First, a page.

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Martyred for the Gospel

Martyred for the Gospel
The burning of Tharchbishop of Cant. D. Tho. Cranmer in the town dich at Oxford, with his hand first thrust into the fyre, wherwith he subscribed before. [Click on the picture to see Cranmer's last words.]

Collect of the Day

The Fifth Sunday after the Epiphany.
The Collect.

O LORD, we beseech thee to keep thy Church and household continually in thy true religion; that they who do lean only upon the hope of thy heavenly grace may evermore be defended by thy mighty power; through Jesus Christ our Lord. Amen.

Daily Bible Verse

Thursday, June 16, 2016

Quote of the Day: Stephen Charnock on Anthropomorphisms in Scripture



"As God is said to repent, when he changes things according to his counsel beyond the expectation of men, so he is said to forget, when he defers the making good his promise to the godly, or his threatenings to the wicked; this is not a defect of memory belonging to his mind, but an act of his will."  Stephen Charnock

The Puritan writers are extremely detailed and their writing style is often tedious to read because they rehash every point of doctrine from every possible angle of understanding.  But this is also why the Puritans are so important to read and carefully study for theological understanding.  Although these are 17th century writings, the brilliance of these men is immeasurable.  Stephen Charnock makes the following observation in his writings on the knowledge of God:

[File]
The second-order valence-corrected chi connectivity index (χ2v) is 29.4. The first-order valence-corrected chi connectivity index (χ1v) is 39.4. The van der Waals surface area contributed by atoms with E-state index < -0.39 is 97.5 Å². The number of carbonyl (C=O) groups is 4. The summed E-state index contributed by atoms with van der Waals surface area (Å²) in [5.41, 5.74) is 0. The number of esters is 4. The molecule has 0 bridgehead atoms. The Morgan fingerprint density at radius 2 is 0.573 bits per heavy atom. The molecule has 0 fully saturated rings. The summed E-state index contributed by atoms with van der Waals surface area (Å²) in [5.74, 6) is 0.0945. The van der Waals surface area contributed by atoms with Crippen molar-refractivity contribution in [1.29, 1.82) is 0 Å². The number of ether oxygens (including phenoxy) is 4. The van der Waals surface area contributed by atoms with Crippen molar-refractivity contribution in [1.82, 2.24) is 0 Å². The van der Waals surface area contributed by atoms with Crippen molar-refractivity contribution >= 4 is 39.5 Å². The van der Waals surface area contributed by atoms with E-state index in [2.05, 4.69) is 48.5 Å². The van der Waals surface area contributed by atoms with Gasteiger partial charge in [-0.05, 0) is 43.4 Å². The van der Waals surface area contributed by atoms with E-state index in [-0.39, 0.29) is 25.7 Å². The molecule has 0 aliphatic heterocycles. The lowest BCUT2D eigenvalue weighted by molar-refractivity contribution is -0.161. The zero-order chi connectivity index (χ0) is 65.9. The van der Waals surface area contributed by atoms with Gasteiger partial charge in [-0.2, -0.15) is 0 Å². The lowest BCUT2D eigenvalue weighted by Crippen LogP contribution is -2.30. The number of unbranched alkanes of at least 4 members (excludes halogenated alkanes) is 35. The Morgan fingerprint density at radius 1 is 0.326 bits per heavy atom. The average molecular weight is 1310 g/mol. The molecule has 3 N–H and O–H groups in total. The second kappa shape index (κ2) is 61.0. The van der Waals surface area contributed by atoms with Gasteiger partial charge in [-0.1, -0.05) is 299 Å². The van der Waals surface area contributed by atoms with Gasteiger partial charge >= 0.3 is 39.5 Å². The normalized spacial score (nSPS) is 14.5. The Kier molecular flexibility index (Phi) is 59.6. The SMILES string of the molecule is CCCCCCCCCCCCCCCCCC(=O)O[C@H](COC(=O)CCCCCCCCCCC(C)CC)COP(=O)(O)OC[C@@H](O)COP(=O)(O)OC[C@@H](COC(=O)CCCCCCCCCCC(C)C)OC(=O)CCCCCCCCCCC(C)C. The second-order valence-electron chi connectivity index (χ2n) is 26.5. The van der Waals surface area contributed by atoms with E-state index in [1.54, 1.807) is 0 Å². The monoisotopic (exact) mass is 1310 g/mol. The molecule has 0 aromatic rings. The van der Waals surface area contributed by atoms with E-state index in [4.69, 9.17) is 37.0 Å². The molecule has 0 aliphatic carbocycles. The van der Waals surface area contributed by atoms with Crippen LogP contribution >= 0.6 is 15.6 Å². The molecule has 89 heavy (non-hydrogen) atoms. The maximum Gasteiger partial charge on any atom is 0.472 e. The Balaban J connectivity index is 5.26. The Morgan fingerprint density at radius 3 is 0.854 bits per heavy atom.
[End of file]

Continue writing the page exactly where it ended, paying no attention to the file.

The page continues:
. . . And though God be said to forget in Scripture, and his people pray to him to remember them, as if he had forgotten them (Psalm 119:49), this is improperly ascribed to God.  As God is said to repent, when he changes things according to his counsel beyond the expectation of men, so he is said to forget, when he defers the making good his promise to the godly, or his threatenings to the wicked; this is not a defect of memory belonging to his mind, but an act of his will.  When he is said to remember his covenant, it is to will grace according to his covenant; when he is said to forget his covenant, it is to intercept the influences of it, whereby to punish the sin of his people; and when he is said not to know his people, it is not an absolute forgetfulness of them, but withdrawing from them the testimonies of his kindness, and clouding the signs of his favor; so God in pardon is said to forget sin, not that he ceaseth to know it, but ceaseth to punish it.  It is not to be meant of a simple forgetfulness, or a lapse of his memory, but of a judicial forgetfulness; so when his people in Scripture pray, Lord remember thy word unto thy servant, no more is to be understood but, Lord, fulfil thy word and promise to thy servant.

Stephen Charnock.  The Existence and Attributes of God.  First edition 1682.  (Baker Books:  Grand Rapids, 1996).  P. 421.

This ought to put to rest any idea that God is like a human being in any respect.  I could post numerous other quotes from Charnock that are equally insightful.  This book is the best information available for rebutting the arguments of Arminians and Open Theists and others who argue against the logic of an infinitely immeasurable God who is equally omniscient and whose knowledge also is without measure.

 33 O the depth of the riches both of the wisdom and knowledge of God! how unsearchable are his judgments, and his ways past finding out!
 34 For who hath known the mind of the Lord? or who hath been his counsellor?
 35 Or who hath first given to him, and it shall be recompensed unto him again?
 36 For of him, and through him, and to him, are all things: to whom be glory for ever. Amen. (Rom. 11:33-36 KJV)

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